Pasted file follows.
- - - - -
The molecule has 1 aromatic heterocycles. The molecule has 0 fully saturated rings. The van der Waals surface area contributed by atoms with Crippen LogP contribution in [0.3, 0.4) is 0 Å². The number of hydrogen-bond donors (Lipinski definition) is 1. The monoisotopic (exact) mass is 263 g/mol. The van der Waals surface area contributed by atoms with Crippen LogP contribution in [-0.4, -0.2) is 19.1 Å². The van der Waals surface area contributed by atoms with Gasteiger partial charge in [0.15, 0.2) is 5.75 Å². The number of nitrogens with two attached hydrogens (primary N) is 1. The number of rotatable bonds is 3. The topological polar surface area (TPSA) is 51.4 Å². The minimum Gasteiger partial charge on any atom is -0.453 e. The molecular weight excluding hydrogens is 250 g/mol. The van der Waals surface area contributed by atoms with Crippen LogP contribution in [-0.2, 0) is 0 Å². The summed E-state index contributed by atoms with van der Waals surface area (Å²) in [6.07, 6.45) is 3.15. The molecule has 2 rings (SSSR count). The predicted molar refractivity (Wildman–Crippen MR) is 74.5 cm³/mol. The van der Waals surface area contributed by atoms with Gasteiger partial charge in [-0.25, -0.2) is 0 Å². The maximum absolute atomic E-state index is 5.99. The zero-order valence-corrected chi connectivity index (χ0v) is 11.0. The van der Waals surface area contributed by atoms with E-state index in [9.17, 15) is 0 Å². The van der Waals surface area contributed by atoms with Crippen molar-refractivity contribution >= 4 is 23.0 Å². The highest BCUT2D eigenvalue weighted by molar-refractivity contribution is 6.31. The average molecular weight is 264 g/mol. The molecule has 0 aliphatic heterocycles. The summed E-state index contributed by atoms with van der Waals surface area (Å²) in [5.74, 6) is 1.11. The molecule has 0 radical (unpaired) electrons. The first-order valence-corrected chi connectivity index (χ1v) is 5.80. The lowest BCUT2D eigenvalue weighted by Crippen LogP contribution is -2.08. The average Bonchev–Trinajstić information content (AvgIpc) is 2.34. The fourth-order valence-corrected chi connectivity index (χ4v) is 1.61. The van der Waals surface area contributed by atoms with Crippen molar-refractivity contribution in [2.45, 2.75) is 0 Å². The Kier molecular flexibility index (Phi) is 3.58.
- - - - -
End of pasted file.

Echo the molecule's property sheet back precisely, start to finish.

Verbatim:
The molecule has 1 aromatic heterocycles. The molecule has 0 fully saturated rings. The van der Waals surface area contributed by atoms with Crippen LogP contribution in [0.3, 0.4) is 0 Å². The number of hydrogen-bond donors (Lipinski definition) is 1. The monoisotopic (exact) mass is 263 g/mol. The van der Waals surface area contributed by atoms with Crippen LogP contribution in [-0.4, -0.2) is 19.1 Å². The van der Waals surface area contributed by atoms with Gasteiger partial charge in [0.15, 0.2) is 5.75 Å². The number of nitrogens with two attached hydrogens (primary N) is 1. The number of rotatable bonds is 3. The topological polar surface area (TPSA) is 51.4 Å². The minimum Gasteiger partial charge on any atom is -0.453 e. The molecular weight excluding hydrogens is 250 g/mol. The van der Waals surface area contributed by atoms with Crippen LogP contribution in [-0.2, 0) is 0 Å². The summed E-state index contributed by atoms with van der Waals surface area (Å²) in [6.07, 6.45) is 3.15. The molecule has 2 rings (SSSR count). The predicted molar refractivity (Wildman–Crippen MR) is 74.5 cm³/mol. The van der Waals surface area contributed by atoms with Gasteiger partial charge in [-0.25, -0.2) is 0 Å². The maximum absolute atomic E-state index is 5.99. The zero-order valence-corrected chi connectivity index (χ0v) is 11.0. The van der Waals surface area contributed by atoms with E-state index in [9.17, 15) is 0 Å². The van der Waals surface area contributed by atoms with Crippen molar-refractivity contribution >= 4 is 23.0 Å². The highest BCUT2D eigenvalue weighted by molar-refractivity contribution is 6.31. The average molecular weight is 264 g/mol. The molecule has 0 aliphatic heterocycles. The summed E-state index contributed by atoms with van der Waals surface area (Å²) in [5.74, 6) is 1.11. The molecule has 0 radical (unpaired) electrons. The first-order valence-corrected chi connectivity index (χ1v) is 5.80. The lowest BCUT2D eigenvalue weighted by Crippen LogP contribution is -2.08. The average Bonchev–Trinajstić information content (AvgIpc) is 2.34. The fourth-order valence-corrected chi connectivity index (χ4v) is 1.61. The van der Waals surface area contributed by atoms with Crippen molar-refractivity contribution in [2.45, 2.75) is 0 Å². The Kier molecular flexibility index (Phi) is 3.58.